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The Collaborative International Dictionary

Biogenesis \Bi`o*gen"e*sis\, Biogeny \Bi*og"e*ny\, n. [Gr. bi`os life + ?, ?, birth.] (Biol.)

  1. A doctrine that the genesis or production of living organisms can take place only through the agency of living germs or parents; -- called also biogeny; -- opposed to abiogenesis.

  2. Life development generally.

    2. the production of a chemical compound by a living organism.

    Syn: biosynthesis.

Douglas Harper's Etymology Dictionary

also bio-genesis, 1870, "theory that living organisms arise only from pre-existing living matter," coined by English biologist T.H. Huxley (1825-1895) from Greek bios "life" (see bio-) + -genesis "birth, origin, creation." Related: Biogenetic; biogenetical.


n. The principle that living organisms are produced only from other living organisms.

  1. n. production of a chemical compound by a living organism [syn: biosynthesis]

  2. the production of living organisms from other living organisms [syn: biogeny]


Biogenesis is the production of new living organisms or organelles. The law of biogenesis, attributed to Louis Pasteur, is the conclusion that complex living things come only from other living things, by reproduction (e.g. a spider lays eggs, which develop into spiders). That is, modern life does not arise from non-living material, which was the position held by spontaneous generation. This is summarized in the phrase Omne vivum ex vivo, Latin for "all life [is] from life." A related statement is Omnis cellula e cellula, "all cells [are] from cells;" this conclusion is one of the central statements of cell theory.

Biogenesis (The X-Files)

"Biogenesis" is the twenty-second episode and the sixth season finale of the science fiction television series The X-Files. The episode first aired in the United States and Canada on May 16, 1999 on the Fox Network, and aired in the United Kingdom and Ireland on July 25, 1999 on Sky1. It was written by executive producers Chris Carter and Frank Spotnitz, and directed by Rob Bowman. "Biogenesis" earned a Nielsen household rating of 9.4, being watched by 15.86 million people in its initial broadcast. The episode received mixed reviews from critics.

The show centers on FBI special agents Fox Mulder ( David Duchovny) and Dana Scully ( Gillian Anderson) who work on cases linked to the paranormal, called X-Files. Mulder is a believer in the paranormal, while the skeptical Scully has been assigned to debunk his work. In the episode, Mulder and Scully investigate a bizarre rock inscribed with Navajo writing found in Côte d'Ivoire, and the death of the African scientist involved. While its appearance in Washington begins to affect Mulder’s mental health, leading him to turn to Agent Fowley for help; a disturbed Scully—determined to disprove the theory that life on Earth began with aliens—heads to New Mexico and finds a dying Albert Hosteen—who has discovered that the rock includes passages from the Bible, and a map of the human genome. While Mulder breaks down in a mental institution, Scully journeys unexpectedly to Africa.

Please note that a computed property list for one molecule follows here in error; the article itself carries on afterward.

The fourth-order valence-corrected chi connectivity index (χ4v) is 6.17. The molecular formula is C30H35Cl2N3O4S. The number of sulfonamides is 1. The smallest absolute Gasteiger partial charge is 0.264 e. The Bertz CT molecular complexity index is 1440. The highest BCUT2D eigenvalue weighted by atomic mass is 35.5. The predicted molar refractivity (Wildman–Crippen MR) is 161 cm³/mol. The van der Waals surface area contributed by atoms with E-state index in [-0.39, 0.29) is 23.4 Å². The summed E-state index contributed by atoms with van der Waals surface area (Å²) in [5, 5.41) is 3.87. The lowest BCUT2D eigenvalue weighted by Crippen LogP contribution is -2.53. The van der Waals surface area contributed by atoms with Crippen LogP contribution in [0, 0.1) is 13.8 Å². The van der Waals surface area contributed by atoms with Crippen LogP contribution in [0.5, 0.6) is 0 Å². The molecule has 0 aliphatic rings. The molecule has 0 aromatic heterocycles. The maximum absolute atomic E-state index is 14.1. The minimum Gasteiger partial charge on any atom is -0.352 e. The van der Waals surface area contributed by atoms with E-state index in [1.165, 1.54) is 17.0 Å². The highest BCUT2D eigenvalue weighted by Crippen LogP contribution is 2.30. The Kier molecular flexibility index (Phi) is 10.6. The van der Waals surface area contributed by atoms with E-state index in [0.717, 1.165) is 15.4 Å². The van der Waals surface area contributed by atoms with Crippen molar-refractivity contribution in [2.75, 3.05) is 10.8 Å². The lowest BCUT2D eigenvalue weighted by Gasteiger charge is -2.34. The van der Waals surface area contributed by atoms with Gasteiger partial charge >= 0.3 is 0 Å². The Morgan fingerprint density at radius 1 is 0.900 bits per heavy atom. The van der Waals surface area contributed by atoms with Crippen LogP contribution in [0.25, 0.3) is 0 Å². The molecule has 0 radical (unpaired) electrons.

"Biogenesis" was a story milestone for the series, along with " The Sixth Extinction" and "The Sixth Extinction II: Amor Fati," and introduced new aspects to the series' overarching mythology. The episode was written due to series creator Chris Carter's fascination with the possibility that extraterrestrials were involved in the great extinctions that had happened millions of years ago.

Biogenesis (disambiguation)

Biogenesis is the generation of life from existing life.

Biogenesis may also refer to:

  • "Biogenesis" (The X-Files)
  • Biogenesis baseball scandal (involving MLB players taking growth-hormone)
  • Mitochondrial biogenesis
  • Organelle biogenesis
  • Ribosome biogenesis
  • Recapitulation theory, the biogenetic law of Ernst Haeckel

Usage examples of "biogenesis".

Limit the available information, and locating sites of biogenesis became a kind of Easter egg hunt.

You see, after Summer House mapped your cell structure, the data was scattered in packets throughout the biogenesis function to make it harder to detect.

Summer House has used the biogenesis function to disguise illegal data.

Rhodes pacified him, though, by congratulating him heartily on the new line of work, asking to see further studies, promising to take the topic of renewed biogenesis up at the very next meeting of the directors.

Jupiter and Europa might be more probable places, but they could not yet, if ever, be regarded as accessible ones where biogenesis seemed likely to occur.

One of the biogenesis trillionaires acquired the land, then, with considerable fanfare, built the mansion, and for a moment or two, there was no more famous address in the solar system.

But each rare glimpse at a separate accident of biogenesis cast light on the nature and prospects of life.

CHAPTER 26 The biogenesis function was an awesome assemblage of information.

Summer House has used the biogenesis function to disguise illegal data.

Now it was a tangle of riotous growth, a jungle where plants and autotrophs from myriad worlds had broken out of their assigned places, curling round the disap pearing latticework, intermingling in a bedlam of anar chic biogenesis.

Now it was a tangle of riotous growth, a jungle where plants and autotrophs from myriad worlds had broken out of their assigned places, curling round the disappearing latticework, intermingling in a bedlam of anarchic biogenesis.